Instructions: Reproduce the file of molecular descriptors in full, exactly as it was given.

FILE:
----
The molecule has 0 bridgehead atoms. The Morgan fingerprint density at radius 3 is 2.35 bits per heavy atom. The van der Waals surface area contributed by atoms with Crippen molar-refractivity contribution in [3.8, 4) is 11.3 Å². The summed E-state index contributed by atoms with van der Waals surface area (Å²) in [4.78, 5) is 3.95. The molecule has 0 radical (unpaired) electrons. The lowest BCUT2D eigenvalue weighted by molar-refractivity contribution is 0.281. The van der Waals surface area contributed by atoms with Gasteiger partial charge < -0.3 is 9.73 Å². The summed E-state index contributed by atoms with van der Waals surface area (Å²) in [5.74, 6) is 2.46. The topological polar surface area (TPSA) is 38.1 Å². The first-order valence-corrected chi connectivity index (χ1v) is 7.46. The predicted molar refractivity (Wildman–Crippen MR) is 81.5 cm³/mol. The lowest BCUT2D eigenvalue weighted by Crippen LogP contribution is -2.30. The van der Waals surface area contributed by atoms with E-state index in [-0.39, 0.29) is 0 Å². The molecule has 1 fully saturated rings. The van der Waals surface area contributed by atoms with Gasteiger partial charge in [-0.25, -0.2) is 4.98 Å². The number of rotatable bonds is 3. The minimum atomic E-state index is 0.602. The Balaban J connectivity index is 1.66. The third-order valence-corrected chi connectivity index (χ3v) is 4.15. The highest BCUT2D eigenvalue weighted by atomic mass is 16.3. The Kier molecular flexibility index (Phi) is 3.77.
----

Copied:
The molecule has 0 bridgehead atoms. The Morgan fingerprint density at radius 3 is 2.35 bits per heavy atom. The van der Waals surface area contributed by atoms with Crippen molar-refractivity contribution in [3.8, 4) is 11.3 Å². The summed E-state index contributed by atoms with van der Waals surface area (Å²) in [4.78, 5) is 3.95. The molecule has 0 radical (unpaired) electrons. The lowest BCUT2D eigenvalue weighted by molar-refractivity contribution is 0.281. The van der Waals surface area contributed by atoms with Gasteiger partial charge < -0.3 is 9.73 Å². The summed E-state index contributed by atoms with van der Waals surface area (Å²) in [5.74, 6) is 2.46. The topological polar surface area (TPSA) is 38.1 Å². The first-order valence-corrected chi connectivity index (χ1v) is 7.46. The predicted molar refractivity (Wildman–Crippen MR) is 81.5 cm³/mol. The lowest BCUT2D eigenvalue weighted by Crippen LogP contribution is -2.30. The van der Waals surface area contributed by atoms with E-state index in [-0.39, 0.29) is 0 Å². The molecule has 1 fully saturated rings. The van der Waals surface area contributed by atoms with Gasteiger partial charge in [-0.25, -0.2) is 4.98 Å². The number of rotatable bonds is 3. The minimum atomic E-state index is 0.602. The Balaban J connectivity index is 1.66. The third-order valence-corrected chi connectivity index (χ3v) is 4.15. The highest BCUT2D eigenvalue weighted by atomic mass is 16.3. The Kier molecular flexibility index (Phi) is 3.77.